Are American Policies Shutting the Door on Economic Growth?
One of the main drivers for economic growth and, ultimately, job creation is innovation. New companies designing innovative products and technologies have always been the main drivers of economic growth. This economic growth will naturally lead to job creation. This should be the goal for every government, to stimulate and incentivize companies and people to innovate and start businesses.
America, however, seems to be going in the opposite direction. In the past, one of the biggest advantages for America has been that the nation was a magnet for talented immigrants who come to this country and build new products, innovative technologies, and, ultimately, businesses, which all results in job creation. This has been the basis of America’s success since the beginning.
An interesting fact: 40% of companies in the Fortune 500 were founded by immigrants and their children. However, America has been creating large obstacles and hurdles for talented immigrants to come to this nation and build businesses. As an example, visas for skilled workers are now at approximately 65,000 per year, down by half over the past decade. (Source: “The Chilecon Valley Challenge,” The Economist, October 13, 2012, last accessed December 15, 2012.)
An in-depth report by The Economist cited several examples of difficulties for immigrant businesspeople. One company called Fame Express, a creator of games for Facebook, Inc. (NASDAQ/FB), had a successful business, employing people within America and paying over $250,000 in taxes over two years. However, its management’s visa application was denied, and it was forced to move back to India. This is the exact opposite of job creation, taking a successful business and pushing it off our shores.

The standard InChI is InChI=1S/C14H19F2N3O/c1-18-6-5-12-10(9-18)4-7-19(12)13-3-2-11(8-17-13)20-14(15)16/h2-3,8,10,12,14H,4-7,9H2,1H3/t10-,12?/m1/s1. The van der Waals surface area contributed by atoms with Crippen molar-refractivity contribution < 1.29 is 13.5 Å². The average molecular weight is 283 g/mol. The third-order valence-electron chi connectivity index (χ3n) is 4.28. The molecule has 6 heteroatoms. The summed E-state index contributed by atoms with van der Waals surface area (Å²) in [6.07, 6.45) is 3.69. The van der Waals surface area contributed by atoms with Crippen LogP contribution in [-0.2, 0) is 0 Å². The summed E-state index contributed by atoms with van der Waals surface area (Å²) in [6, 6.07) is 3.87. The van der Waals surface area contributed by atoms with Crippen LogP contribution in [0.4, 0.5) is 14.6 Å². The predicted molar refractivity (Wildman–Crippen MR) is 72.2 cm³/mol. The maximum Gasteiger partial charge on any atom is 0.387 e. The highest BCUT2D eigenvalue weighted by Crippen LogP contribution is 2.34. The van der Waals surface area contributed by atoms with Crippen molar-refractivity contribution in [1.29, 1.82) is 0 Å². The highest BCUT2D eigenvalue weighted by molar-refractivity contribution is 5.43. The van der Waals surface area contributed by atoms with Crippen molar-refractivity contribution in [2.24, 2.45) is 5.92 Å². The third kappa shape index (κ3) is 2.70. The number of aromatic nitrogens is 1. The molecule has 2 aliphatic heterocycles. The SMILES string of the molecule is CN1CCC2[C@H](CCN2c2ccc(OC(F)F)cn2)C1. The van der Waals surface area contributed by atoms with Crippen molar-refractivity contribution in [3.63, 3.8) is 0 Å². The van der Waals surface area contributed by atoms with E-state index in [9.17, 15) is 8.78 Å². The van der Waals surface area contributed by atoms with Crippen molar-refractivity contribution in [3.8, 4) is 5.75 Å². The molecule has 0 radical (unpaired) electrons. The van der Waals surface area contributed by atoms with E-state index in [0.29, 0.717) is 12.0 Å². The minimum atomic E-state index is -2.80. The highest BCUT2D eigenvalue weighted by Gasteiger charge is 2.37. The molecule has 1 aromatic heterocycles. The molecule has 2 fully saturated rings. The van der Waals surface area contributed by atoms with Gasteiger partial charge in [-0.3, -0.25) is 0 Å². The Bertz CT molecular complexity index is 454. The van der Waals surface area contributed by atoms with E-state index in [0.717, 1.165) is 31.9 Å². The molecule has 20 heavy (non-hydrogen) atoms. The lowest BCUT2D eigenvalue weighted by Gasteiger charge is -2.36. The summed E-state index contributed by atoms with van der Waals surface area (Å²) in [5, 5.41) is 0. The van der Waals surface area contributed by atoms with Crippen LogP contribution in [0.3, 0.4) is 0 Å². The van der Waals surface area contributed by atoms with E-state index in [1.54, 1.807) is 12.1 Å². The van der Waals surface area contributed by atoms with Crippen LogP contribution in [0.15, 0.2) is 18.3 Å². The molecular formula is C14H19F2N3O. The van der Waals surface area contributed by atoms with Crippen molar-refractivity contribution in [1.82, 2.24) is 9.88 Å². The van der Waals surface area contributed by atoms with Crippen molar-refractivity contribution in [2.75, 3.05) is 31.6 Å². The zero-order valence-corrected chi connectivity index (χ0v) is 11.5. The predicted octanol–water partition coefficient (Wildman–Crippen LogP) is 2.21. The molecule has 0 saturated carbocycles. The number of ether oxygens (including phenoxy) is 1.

Other nations such as Australia, Canada, and even Chile are aggressively creating incentives for business people to set up shop in those nations, stimulating their domestic economic growth. In Chile, an entrepreneur can get a visa in a couple weeks. Since 2010, when Chile began its aggressive stance for pro-business entrepreneurship, approximately 500 companies, started by entrepreneurs originating from 37 countries, have set up shop in that Silicon Valley of South America.
I previously outlined how Belarus is taking a similar approach in the article “What Obama Can Learn from Belarus About Running an Economy.” Belarus has created a technology sector in which international corporations can set up shop, paying essentially no corporate taxes. There are now over 100 companies and approximately 12,500 employees working in this high-tech park.
Many of these entrepreneurs would have liked to move to America and start their businesses here. But with the process of obtaining a green card taking up to 10 years, versus 18 months in the 1980s, many businesspeople are locating in other parts of the world. This is a type of economic growth that the U.S. needs, which leads to long-term job creation. New businesses with innovative ideas are the foundation of any economy.
By closing the door on the very people America needs, we are creating economic growth opportunities for many other nations around the world. By simply creating an incentive structure, in which it is easy for an entrepreneur from anywhere around the world to open up a business in America, this type of organic economic growth will be crucial for long-term job creation.